• Healthy playing. A technique will support your playing health by showing you the most efficient way to play. It should take into account your whole body, so that your playing can be relaxed and tension-free. The method will show you how to use your energy effectively to create the music, to reduce unnecessary motion and to prevent possible strain and injury.

Do I need to pick one?

Yes and no. Starting with a particular method is extremely helpful because it gives you a system to follow, so that you will develop facility on the instrument more quickly. It’s much easier to learn when you have rules and guidelines to follow.

But there is no harm in changing methods. If you change teachers or decide that another method suits you better for any reason, you can change. And if you end up mixing some elements of one method with those of another, don’t worry. In my opinion, although I play Salzedo method, there are elements of other techniques that I admire and adopt, and even share with my students. On the other hand, until you have a solid technical foundation, experimentation tends to lead you away from good results, not toward them.

So here’s an assignment: Make a list of the key elements in the technique or method that you use. Use that list as a guide as you play your scales or exercises this week. Don’t know what those elements are? Ask a teacher! Don’t have a particular technique? Go and learn one!

How is your technique helpful to you? Tell us in the comments…


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  • Michelle

    Thank you. Great article!
    I play the Salzedo method. I think having this solid foundation has really helped me because without it, I feel I would be lost. Without a technique to follow, one can develop bad and harmful habits and not realize what the problem is or how to fix it.
    I try to use and apply the Salzedo method in my practicing everyday. It is good to focus and think about the foundation of your technique and apply it to everything you play.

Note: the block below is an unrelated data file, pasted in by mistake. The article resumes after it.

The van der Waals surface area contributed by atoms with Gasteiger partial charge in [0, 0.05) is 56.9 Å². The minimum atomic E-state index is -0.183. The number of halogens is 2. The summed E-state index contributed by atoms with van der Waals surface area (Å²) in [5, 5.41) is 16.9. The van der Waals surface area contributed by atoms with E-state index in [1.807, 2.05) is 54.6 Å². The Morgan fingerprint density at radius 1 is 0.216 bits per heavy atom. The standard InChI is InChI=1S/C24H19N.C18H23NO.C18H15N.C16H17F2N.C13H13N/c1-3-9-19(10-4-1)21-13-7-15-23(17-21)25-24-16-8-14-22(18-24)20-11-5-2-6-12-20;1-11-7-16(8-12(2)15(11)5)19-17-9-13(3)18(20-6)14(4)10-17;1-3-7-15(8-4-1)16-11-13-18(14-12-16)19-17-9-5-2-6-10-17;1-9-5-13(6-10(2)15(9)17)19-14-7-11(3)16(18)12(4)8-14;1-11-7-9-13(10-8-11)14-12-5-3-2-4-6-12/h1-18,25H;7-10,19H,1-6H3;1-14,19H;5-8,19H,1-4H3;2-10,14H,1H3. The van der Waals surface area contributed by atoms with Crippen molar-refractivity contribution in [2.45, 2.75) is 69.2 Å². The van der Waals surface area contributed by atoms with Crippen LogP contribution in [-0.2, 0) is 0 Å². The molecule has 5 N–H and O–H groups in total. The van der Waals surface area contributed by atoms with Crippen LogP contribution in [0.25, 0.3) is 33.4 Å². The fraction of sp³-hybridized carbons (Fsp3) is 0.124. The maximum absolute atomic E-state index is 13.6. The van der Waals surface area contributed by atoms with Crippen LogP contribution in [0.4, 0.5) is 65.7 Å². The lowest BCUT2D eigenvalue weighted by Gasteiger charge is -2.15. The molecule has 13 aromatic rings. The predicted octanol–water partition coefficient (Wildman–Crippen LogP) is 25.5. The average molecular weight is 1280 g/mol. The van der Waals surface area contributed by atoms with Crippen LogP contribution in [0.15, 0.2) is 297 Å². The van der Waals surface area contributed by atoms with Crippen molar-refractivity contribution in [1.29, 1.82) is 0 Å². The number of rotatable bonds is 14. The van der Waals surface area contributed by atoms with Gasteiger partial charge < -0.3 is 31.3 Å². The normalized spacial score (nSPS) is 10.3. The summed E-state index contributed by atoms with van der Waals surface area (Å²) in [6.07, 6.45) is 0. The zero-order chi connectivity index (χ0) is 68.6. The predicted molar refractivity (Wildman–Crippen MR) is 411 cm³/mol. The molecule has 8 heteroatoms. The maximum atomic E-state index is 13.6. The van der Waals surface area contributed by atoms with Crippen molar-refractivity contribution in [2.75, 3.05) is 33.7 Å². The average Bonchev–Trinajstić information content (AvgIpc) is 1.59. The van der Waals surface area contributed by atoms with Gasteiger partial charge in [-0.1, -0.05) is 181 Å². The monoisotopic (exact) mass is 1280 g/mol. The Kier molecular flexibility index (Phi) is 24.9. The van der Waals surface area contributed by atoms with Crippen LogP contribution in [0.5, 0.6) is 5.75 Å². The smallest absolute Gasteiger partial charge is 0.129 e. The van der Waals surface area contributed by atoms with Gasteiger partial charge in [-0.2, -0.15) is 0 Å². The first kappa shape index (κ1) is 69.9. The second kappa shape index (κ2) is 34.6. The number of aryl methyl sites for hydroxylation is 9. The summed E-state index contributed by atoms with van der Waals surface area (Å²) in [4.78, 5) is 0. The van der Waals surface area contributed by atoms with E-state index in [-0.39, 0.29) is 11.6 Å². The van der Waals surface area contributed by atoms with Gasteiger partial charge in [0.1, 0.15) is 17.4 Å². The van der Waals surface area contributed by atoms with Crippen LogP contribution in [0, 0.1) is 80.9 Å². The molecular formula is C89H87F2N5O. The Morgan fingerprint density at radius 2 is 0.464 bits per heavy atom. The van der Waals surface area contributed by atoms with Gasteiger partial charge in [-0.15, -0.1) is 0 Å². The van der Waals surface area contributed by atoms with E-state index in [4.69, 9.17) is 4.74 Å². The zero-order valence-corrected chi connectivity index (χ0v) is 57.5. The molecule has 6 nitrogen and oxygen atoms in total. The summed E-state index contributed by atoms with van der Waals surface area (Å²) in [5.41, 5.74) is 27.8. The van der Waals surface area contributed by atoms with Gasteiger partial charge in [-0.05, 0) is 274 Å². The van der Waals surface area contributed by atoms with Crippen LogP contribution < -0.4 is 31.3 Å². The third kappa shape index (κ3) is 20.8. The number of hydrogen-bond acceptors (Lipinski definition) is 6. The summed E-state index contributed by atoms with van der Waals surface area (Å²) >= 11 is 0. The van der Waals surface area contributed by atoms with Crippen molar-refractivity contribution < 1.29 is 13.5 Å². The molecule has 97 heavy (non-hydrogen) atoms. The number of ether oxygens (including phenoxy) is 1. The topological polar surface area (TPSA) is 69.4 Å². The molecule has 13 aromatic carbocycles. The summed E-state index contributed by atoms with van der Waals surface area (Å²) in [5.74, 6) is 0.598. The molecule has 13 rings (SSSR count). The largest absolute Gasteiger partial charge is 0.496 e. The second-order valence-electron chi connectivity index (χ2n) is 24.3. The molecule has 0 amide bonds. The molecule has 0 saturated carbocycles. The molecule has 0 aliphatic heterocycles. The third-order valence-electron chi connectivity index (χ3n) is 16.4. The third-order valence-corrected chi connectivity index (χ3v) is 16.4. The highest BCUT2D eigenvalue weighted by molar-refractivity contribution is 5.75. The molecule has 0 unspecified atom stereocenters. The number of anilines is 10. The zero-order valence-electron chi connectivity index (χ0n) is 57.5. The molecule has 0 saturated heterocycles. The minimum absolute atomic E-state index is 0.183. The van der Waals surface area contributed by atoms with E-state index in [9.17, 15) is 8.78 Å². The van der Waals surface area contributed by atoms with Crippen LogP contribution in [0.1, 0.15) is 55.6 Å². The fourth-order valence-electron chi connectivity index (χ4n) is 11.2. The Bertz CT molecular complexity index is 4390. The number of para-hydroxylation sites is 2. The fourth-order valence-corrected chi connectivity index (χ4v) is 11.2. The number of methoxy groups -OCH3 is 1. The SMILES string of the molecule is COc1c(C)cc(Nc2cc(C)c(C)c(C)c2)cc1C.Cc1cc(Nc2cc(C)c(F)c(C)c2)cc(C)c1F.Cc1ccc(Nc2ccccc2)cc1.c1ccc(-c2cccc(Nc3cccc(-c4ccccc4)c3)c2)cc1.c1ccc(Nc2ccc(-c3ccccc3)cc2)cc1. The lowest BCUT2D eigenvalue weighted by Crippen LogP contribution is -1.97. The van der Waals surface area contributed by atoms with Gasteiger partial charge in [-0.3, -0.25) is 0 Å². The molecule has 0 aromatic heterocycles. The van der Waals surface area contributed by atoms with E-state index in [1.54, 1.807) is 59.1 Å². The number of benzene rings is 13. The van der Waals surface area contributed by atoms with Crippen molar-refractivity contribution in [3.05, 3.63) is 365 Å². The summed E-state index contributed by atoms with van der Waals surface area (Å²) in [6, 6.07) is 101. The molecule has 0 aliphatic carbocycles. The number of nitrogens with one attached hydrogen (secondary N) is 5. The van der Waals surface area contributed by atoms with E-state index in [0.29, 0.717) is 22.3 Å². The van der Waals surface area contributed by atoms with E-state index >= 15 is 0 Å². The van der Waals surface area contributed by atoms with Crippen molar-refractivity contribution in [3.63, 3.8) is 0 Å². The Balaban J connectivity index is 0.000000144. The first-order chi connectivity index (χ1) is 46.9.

• Hank

    Hi Anne – I have really enjoyed reading your blog and look forward to reading more.

    I studied many years with Lucile Lawrence after switching from a Renie teacher. I had double joints, uneven fingers (sound), and some arm issues due to position. After one summer with Ms. Lawrence – and lots of hard work I changed my technique – starting over with the Method book after 10 years of playing the harp (while playing Symphonie Fantastique with the orchestra – LOL.

    I have a couple of thoughts on the technique issue as well. I completely agree with your statement that you need the foundation of one technique before experimenting. There is no way to get the whole of a technique in 4 years or a masterclass etc. There are many years spent training the muscles, finger action, tone creation etc.

    When I notice the sound/tone drop or something is uncomfortable, the first place I start to look is at my technique – did my arm fall etc.

    There are many techniques and teachers that have methods of teaching that work. I work hard to listen to each player and enjoy their musicianship as it is presented.


    • Anne Post author

      That’s a great story, Hank! And I agree – incorporating a technique is a long haul process, but it is so worth it. It’s the foundation and the fix, as you say, for everything.